The address book data structure includes a configurable table of attribute property identifications. These property identifications represent information in an address book entry. Examples of the information include e-mail address, phone number, first name, surname, and the like. The presence of a particular property identification in the data structure means that the related information may be present in the updated address book entry. For example, a data structure containing property identifications for telephone number and e-mail address means these two attributes may be present in the address book entry.

The configurable nature of the attributes table allows for flexible changes of information in the address book without changing the underlying format of the data structure. For example, if a new attribute is needed, then a new property identification can be added to the configurable attribute table. Similarly, if an attribute has become obsolete and needs to be removed from the address book, then the property identification for the obsolete attribute can be removed from the configurable attribute table.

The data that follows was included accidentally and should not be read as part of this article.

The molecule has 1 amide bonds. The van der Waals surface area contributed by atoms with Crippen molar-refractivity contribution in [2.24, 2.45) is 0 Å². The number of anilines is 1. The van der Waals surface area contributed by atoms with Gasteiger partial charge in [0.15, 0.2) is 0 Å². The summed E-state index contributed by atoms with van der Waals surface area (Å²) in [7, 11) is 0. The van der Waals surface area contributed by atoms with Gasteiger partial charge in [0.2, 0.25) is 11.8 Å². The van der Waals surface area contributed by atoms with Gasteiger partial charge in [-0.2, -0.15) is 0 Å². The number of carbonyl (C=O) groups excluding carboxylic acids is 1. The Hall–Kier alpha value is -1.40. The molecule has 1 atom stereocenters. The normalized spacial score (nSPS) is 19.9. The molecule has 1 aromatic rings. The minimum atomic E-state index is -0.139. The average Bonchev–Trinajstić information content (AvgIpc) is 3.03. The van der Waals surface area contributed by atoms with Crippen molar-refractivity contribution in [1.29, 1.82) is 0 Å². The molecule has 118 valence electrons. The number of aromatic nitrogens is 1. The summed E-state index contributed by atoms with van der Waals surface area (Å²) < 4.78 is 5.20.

Additional features and advantages of the invention will be set forth in the description that follows, and in part will be obvious from the description, or may be learned by the practice of the invention. The features and advantages of the invention may be realized and obtained by means of the instruments and combinations particularly pointed out in the appended claims. These and other features of the present invention will become more fully apparent from the following description and appended claims, or may be learned by the practice of the invention as set forth hereinafter.

BRIEF DESCRIPTION OF THE DRAWINGS